BUT we do remember and respect the men who went and who died hideous deaths and those whose lives were damaged forever by what they experienced. I have heard old men reliving the Somme and the others. It was dreadful to hear, so what must those memories have done to the men who had them ? It’s all but impossible to imagine.

          Do I respect them ? Of course I do. I also appreciate the chivalry that men have; they go but we women don’t have to. Remembering the ones who went and died is all that we can do for the ones who went to the world wars.

          Reply
  2. Zedd

     /  April 25, 2018

    When I was in Aust. they had another line, at the end of the ‘Ode to the Fallen’;
    “Lest we forget” (repeated by the crowd) 😦

    Reply
    • Gezza

       /  April 25, 2018

      “Lest we forget” was said at the Tawa ceremony.
      The crowd’s getting to young to know they should join in on the last “We will remember them”.

      Reply
      • Kitty Catkin

         /  April 25, 2018

        They always do that here.

        The Last Post is the saddest thing in the world.

        Reply
        • Kitty Catkin

           /  April 25, 2018

          I think that ‘we will remember them’ is repeated by the crowd. now that i think of it.

          Reply
        • Gezza

           /  April 25, 2018

          Nup. Sad, yes. But not as sad as the PDT, imo. >:D

          Reply
          • Kitty Catkin

             /  April 25, 2018

            One’s moving, the other isn’t, alas, but I wish that they WERE,

            Reply
        • I’ve played the Last Post. It’s incredibly poignant. It’s also beautiful in that it reflects not only death but also the hope of resurrection.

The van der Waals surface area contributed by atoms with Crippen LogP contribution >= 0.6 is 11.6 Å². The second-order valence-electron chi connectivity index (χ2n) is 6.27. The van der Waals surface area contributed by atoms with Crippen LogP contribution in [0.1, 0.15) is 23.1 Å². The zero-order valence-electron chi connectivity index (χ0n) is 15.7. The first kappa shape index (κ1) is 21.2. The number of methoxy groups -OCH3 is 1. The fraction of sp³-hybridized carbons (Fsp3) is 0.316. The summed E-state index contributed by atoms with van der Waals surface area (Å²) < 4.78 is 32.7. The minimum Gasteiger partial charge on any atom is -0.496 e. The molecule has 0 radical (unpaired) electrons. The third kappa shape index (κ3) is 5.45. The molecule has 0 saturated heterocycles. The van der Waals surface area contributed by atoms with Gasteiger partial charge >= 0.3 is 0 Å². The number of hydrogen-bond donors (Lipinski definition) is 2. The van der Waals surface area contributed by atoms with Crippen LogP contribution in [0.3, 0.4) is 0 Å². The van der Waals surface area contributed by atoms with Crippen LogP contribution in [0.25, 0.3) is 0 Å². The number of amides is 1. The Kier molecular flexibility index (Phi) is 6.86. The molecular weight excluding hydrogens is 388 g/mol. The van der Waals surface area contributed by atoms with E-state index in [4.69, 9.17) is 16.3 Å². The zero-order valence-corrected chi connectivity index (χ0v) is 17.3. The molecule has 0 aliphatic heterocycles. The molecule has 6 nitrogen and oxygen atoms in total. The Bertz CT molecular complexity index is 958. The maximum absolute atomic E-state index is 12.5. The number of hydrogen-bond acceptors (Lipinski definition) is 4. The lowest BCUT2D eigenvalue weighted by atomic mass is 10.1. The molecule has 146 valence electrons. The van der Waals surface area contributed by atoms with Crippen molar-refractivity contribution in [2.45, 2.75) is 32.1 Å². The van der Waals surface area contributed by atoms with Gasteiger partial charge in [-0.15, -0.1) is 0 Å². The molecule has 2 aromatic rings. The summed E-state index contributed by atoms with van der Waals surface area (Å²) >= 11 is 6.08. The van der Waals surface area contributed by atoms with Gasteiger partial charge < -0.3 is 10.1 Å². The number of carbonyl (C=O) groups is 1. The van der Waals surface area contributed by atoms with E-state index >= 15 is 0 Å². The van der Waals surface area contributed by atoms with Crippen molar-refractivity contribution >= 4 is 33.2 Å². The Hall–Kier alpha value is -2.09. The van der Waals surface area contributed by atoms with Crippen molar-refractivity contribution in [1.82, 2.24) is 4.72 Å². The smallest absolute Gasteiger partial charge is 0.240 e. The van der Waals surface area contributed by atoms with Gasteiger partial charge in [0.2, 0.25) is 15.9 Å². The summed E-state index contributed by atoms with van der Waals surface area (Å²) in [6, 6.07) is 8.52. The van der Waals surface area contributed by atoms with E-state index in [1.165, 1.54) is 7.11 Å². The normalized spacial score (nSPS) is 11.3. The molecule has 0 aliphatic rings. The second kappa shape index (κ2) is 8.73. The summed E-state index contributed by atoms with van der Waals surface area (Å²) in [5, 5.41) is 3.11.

Reply
          • Kitty Catkin

             /  April 26, 2018

            It is almost unbearably moving.

            The local cemetery commemoration has a piper who begins out of sight. Also terribly moving,

            Reply
  3. Gezza

     /  April 25, 2018

    Ok, no snarking, cos it was a long time ago and I was just starting out. This was my first attempt at songwriting with a four track.

    Whoops – interruption. Parade coming past….
    The village service here was very well-attended, with Police, Fire Service, Army, Navy, 2 Air Force, pipe band, bugler, glorious sunny day. Well planned and presented service. Main speech by a Medical Corpsman who served in Afghanistan. Life of one of our fallen from the Boer War told. This will be repeated every year now until 1930.

    Reply
  4. Traveller

     /  April 25, 2018

    “…….it was just war”. Your song wonderfully captures the way in which the human spirit survived and overcomes tragic events. Poignant. Thanks.

    Always struck at how small ANZAC COVE is. I took this photo 10 years ago

    Reply
    • Gezza

       /  April 25, 2018

      I see the PDT 🙄 is off his meds again.
      God, there’s some !@$#%*! sad bastards about. 😕

      Reply
    • PartisanZ

       /  April 25, 2018

      @traveller – “Always struck at how small ANZAC COVE is.”

      Hence, as Noel points out, “an example of an ill conceived campaign.”

      Reply
  5. seer

     /  April 25, 2018

    Reply
  6. Kitty Catkin

     /  April 25, 2018

    PDT, you are a sad and soured person and I feel sorry for you. I don’t know why you’re like this, but I hope that you will seek help for it.

    Reply
  7. Jacinda said on 1ewes that is was “sumpthink special being asked to lay a wresth on behalf of all New Zealanders” 😐

    I honestly wonder if people who say things like sumpthink & ungyins might be a little deaf.

    Reply